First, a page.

I'm not saying dont use the book (I have several too) just saying dont forget about the videos
 

rockm

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You could always curl up with a electronic notepad or phone under that tree and watch videos and take notes with your pencil. its just the medium for today's society. Why let great information pass you by because it uses a new method of getting the information to you. We all know there is bad information out there, but it is easy to find instructional videos by people that are respected by the bonsai community(like https://live.bonsaimirai.com/). You often wont see a book by these people because the information can be shared much easier and faster with visual videos to follow online. Just the way the world is turning and if you want the most up to date information that is where it will be. I understand the charm of a book, and a lot of things dont change on how to grow a plant, but you may catch something in the video (visually) that you may not get from the book.
I'm not saying dont use the book (I have several too) just saying dont forget about the videos
The problem for a lot of people looking for information online is that "respected" sources CAN be dimwits--Not talking about Neil or the big names, but just take a look at the post on dumb bonsai videos. All of those people LOOK like they know what they're doing (with a few exceptions), but they haven't really got a clue. They just have a camera, some spare time and mostly inflated sense of their abilities.

Beginners and even those with enough experience to be dangerous haven't been doing bonsai for all that long and can't make an accurate assessment of the thousands of "instructional" videos, websites etc. that have sprung up online . Additionally, many of the "masters" such as Ryan Neil deal primarily with old collected conifers and not many deciduous trees (because those trees are in style at the moment), leaving a gap for those interested in deciduous trees.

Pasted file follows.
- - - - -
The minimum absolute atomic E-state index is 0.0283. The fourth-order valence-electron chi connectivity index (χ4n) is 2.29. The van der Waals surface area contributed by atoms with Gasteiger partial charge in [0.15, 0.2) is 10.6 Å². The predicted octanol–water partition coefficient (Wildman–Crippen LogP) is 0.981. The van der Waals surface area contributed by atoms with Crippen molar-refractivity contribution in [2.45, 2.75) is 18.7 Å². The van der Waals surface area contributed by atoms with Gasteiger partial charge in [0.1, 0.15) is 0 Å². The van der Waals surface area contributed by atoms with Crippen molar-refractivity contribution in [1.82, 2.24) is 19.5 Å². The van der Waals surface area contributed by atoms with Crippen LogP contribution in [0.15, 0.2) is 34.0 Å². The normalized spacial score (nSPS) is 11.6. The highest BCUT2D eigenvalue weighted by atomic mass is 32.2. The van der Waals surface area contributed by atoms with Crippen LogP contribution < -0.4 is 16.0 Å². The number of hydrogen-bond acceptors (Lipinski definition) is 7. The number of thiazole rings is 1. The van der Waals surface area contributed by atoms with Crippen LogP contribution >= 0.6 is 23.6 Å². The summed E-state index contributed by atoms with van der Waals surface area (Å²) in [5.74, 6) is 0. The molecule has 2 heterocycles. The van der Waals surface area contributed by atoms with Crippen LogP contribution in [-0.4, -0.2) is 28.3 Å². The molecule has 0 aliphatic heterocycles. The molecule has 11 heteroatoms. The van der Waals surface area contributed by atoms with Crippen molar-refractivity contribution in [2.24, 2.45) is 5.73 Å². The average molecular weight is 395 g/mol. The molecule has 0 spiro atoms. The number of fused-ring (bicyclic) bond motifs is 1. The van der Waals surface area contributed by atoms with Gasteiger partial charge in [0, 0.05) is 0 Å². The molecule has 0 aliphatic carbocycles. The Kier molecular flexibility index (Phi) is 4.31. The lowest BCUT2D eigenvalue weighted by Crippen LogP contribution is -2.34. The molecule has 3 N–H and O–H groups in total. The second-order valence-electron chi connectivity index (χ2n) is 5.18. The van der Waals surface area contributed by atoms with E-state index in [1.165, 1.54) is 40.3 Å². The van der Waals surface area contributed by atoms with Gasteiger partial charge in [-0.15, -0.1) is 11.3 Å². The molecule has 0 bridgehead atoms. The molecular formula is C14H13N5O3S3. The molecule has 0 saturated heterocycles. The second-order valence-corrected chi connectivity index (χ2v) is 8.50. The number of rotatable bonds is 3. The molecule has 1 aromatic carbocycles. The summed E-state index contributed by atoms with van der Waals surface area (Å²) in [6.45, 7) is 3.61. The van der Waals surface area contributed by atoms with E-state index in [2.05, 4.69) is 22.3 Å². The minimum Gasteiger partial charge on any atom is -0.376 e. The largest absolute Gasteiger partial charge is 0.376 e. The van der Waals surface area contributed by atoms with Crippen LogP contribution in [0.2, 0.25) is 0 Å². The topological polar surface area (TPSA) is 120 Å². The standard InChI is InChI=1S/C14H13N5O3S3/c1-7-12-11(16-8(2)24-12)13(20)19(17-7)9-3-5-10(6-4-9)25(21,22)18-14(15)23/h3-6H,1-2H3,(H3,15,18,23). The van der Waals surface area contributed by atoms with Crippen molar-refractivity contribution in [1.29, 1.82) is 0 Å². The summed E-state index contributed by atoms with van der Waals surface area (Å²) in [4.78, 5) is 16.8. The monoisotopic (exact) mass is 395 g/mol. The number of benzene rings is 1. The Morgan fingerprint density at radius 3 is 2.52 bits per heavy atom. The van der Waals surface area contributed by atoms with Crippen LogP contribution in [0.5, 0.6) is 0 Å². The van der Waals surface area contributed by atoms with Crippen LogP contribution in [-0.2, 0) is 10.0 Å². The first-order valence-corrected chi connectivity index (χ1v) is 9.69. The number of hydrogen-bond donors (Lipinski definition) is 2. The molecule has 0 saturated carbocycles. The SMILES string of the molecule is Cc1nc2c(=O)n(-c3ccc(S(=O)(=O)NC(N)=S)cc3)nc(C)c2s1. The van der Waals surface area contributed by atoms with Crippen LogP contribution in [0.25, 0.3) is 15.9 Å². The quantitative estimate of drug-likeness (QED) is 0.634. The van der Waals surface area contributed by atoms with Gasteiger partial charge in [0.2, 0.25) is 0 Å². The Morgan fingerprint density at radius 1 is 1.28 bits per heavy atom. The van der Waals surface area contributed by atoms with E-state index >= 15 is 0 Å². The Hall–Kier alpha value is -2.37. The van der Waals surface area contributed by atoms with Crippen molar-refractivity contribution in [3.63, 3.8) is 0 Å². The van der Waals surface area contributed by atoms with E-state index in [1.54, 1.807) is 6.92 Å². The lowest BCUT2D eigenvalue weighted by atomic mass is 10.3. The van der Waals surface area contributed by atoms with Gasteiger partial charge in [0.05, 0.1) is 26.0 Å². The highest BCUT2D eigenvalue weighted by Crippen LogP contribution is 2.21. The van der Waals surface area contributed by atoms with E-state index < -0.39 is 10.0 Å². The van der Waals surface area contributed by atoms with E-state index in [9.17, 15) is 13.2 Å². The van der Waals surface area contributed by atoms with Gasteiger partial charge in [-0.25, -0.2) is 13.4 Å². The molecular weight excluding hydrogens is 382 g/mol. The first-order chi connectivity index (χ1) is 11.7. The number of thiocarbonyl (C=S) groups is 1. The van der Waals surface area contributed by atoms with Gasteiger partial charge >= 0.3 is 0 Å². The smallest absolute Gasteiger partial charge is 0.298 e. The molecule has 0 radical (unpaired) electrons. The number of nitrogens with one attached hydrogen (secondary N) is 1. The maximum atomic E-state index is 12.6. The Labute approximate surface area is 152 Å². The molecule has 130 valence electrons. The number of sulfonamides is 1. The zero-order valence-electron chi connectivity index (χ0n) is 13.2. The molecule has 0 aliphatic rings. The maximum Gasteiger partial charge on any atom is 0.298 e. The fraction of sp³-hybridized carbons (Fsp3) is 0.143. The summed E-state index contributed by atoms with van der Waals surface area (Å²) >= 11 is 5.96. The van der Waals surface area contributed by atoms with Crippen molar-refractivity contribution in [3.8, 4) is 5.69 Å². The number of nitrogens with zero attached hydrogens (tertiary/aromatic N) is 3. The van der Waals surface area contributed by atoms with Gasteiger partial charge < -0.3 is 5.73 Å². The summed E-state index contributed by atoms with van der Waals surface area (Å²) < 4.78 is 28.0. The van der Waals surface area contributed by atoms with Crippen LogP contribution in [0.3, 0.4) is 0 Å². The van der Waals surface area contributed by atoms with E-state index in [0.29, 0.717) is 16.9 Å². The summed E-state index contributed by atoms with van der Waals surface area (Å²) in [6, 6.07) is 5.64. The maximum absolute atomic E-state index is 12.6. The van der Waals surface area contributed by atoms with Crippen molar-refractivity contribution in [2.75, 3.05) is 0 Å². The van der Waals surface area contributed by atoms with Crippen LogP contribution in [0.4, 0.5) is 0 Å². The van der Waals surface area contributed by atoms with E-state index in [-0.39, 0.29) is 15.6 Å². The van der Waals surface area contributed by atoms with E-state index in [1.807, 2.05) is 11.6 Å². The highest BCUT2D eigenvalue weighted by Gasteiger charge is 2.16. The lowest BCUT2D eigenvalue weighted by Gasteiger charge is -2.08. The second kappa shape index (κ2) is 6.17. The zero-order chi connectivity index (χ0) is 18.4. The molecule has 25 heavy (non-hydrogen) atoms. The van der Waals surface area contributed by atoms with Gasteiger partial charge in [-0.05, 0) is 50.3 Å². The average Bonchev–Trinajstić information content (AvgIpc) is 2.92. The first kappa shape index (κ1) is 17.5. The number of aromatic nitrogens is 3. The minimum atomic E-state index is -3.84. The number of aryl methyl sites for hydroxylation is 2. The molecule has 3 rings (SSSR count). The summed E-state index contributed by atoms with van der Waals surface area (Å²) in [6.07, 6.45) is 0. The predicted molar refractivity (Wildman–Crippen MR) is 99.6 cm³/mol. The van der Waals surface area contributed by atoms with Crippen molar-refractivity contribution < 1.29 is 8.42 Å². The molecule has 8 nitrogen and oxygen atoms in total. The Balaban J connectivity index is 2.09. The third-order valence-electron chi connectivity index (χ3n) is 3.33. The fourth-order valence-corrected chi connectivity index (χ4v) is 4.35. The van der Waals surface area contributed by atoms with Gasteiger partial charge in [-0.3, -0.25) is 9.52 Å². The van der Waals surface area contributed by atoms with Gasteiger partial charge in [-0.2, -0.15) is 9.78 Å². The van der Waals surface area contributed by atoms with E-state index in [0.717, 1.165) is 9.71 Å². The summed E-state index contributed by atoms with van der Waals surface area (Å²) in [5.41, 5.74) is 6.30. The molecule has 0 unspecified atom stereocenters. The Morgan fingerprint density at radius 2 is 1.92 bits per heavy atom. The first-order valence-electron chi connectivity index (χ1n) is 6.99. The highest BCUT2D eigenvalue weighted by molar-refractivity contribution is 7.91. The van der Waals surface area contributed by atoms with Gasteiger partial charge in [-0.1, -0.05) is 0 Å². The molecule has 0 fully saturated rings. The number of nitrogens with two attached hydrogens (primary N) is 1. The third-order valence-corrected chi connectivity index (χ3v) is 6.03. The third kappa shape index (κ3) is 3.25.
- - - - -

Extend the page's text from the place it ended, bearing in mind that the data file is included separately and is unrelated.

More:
Books (although some are pretty outdated on stuff like soil and technical stuff) don't really have a big problem with that. A publisher has to invest money in a book and generally don't pay for things that are complete horsehockey. Peter Adams books are primarily about the artistic end of things, which is more timeless than shifting understanding of soils and techniques. He had one of the best "eyes" for bonsai design to come along for deciduous trees and especially maples.
 

theone420

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@rockm - That is why I made sure to say "respected by the bonsai community" and then posted an example. it is a good idea to ask for names of those that are respected before you go believing YouTube bonsai tutorials. and checking the comments can help a lot to thin out the idiots.
and like I said I still use the books too but often these books are written over a span of 20 years and what worked 20 years ago may have been improved(sure it still works but it could be better) and the only way to know that is to follow online or wait 10-20 years to read in a book what people are doing today.

But you are right I should not ASS-U-ME others know to be cautious about online tutorials and they should be careful who they listen to. Thank you for making that clear

With all this being said is there a thread somewhere that points out good instructors/blogs to follow for online tutorials to be sure we are getting the best info available by instructors that can be trusted?